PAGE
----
From the initial sparks of revolution in Boston to the climactic Siege of Yorktown and beyond, hear the story of the war within the Revolutionary War through the eyes of some of the most significant African American figures of our country's foundation, including Crispus Attucks, Peter Salem, Phillis Wheatley, and James Armistead Lafayette. Executive produced and narrated by NBA legend, best-selling author, and respected activist Kareem Abdul-Jabbar,...
"How much do you know about Crispus Attucks? Find out the facts you need to know about the first person killed in America's fight for independence. You'll learn about the early life, challenges, and major accomplishments of this important American"--Provided by the publisher.
Celebrates the lesser-known lives and contributions of early African-American men and women, in a volume that features such complementary activities as recipes for colonial foods and advice for petitioning the government.
This original eight-part series on four volumes documents black achievement in American history, its defining role in the growth of the country, and its influence on current events. The series highlights the many contributions of black Americans that have influenced and shaped the history of the United States.
A fictionalized biography of the eighteenth-century African woman who, as a child, was brought to New England to be a slave, and after publishing her first poem when a teenager, gained renown throughout the colonies as an important black American poet.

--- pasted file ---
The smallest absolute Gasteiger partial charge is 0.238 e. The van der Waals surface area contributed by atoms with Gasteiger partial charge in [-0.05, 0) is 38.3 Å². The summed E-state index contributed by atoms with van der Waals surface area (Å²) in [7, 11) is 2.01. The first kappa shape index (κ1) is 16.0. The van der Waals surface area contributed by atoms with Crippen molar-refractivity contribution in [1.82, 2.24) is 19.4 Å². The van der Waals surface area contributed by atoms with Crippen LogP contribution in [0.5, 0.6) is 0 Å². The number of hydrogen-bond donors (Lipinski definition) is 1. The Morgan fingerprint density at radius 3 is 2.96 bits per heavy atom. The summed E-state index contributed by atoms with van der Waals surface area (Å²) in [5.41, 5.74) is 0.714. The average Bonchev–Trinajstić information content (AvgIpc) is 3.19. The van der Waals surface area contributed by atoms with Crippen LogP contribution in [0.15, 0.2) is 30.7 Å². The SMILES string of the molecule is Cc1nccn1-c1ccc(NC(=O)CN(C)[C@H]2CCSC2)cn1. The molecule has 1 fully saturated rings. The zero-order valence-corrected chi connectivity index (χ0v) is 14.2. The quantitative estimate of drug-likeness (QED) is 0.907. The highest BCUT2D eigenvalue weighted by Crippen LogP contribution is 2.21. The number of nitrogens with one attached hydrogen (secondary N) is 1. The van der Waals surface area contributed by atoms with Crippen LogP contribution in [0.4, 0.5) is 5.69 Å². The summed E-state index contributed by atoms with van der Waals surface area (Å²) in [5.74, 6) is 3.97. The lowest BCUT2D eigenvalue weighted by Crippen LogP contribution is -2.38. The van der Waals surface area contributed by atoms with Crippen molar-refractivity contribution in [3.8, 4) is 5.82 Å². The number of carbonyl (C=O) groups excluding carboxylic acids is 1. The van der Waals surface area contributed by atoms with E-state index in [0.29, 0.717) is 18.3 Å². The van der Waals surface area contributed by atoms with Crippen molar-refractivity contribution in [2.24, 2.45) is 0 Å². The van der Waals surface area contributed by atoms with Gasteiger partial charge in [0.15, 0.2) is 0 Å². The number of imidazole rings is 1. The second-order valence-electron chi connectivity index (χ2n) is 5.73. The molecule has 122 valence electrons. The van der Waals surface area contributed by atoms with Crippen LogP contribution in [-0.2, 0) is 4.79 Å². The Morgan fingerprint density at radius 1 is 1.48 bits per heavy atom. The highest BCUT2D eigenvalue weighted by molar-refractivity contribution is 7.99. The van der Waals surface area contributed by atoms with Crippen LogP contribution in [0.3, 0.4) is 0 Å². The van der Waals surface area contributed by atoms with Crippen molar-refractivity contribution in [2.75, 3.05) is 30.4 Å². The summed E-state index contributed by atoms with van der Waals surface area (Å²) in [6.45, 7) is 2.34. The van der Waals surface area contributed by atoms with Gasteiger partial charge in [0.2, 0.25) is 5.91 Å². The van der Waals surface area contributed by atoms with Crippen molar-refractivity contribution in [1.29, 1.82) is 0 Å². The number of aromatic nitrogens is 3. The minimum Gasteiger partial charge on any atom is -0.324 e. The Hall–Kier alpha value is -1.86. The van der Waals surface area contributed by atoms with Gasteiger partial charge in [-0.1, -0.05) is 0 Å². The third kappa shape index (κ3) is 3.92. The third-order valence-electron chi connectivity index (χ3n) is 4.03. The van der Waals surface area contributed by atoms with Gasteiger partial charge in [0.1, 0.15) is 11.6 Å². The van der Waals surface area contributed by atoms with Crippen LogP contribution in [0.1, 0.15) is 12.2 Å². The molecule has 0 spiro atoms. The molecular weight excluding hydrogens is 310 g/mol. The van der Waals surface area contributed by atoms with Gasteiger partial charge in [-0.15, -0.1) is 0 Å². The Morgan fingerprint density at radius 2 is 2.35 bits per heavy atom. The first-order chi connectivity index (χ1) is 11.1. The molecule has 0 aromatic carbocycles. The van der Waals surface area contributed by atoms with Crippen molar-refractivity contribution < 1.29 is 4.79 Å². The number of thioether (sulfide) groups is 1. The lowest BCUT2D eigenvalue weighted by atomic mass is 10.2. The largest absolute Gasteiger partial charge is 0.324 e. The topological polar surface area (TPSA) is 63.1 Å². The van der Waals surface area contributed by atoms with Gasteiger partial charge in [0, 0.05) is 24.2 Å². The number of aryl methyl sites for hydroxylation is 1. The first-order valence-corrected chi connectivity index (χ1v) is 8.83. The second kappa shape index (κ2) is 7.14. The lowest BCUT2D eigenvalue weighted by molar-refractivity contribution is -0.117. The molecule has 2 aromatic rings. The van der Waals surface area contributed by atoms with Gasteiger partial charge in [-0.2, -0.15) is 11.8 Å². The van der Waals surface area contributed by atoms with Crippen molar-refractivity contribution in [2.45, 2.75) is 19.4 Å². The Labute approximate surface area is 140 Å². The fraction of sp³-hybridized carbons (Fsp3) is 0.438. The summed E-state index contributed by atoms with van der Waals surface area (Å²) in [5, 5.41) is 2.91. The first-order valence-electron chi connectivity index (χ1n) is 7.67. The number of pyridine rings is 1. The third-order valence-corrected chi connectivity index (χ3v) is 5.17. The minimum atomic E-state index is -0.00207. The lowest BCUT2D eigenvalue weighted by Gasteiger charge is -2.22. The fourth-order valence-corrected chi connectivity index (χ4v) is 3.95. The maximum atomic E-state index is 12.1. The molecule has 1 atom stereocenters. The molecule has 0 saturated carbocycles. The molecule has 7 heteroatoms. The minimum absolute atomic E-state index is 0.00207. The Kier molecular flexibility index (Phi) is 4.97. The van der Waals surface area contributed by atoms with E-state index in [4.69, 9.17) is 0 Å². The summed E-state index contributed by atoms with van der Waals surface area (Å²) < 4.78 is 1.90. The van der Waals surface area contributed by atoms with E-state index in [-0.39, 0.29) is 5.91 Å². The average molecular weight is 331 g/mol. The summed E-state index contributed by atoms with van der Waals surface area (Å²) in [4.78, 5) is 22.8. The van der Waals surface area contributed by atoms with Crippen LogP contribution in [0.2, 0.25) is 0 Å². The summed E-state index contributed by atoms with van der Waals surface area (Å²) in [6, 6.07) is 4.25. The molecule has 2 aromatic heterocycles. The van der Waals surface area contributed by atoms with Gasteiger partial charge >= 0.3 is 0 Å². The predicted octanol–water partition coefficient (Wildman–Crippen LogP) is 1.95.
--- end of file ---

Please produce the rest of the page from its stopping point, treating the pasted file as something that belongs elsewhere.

The poetry of America's first published black poet was published before the Revolutionary War and recognized throughout the English-speaking world. Phillis Wheatley was born in Africa, sold as a slave in America, and became a celebrity in Europe. This volume also contains a short memoir of her life.
"Told for the first time in picture book form is the true story of James Lafayette, a slave who spied for George Washington's army during the American Revolution. But while America celebrated its newfound freedom, James returned to slavery. His service hadn't qualified him for the release he'd been hoping for. For James the fight wasn't over; he'd already helped his country gain its freedom, now it was time to win his own."--Amazon.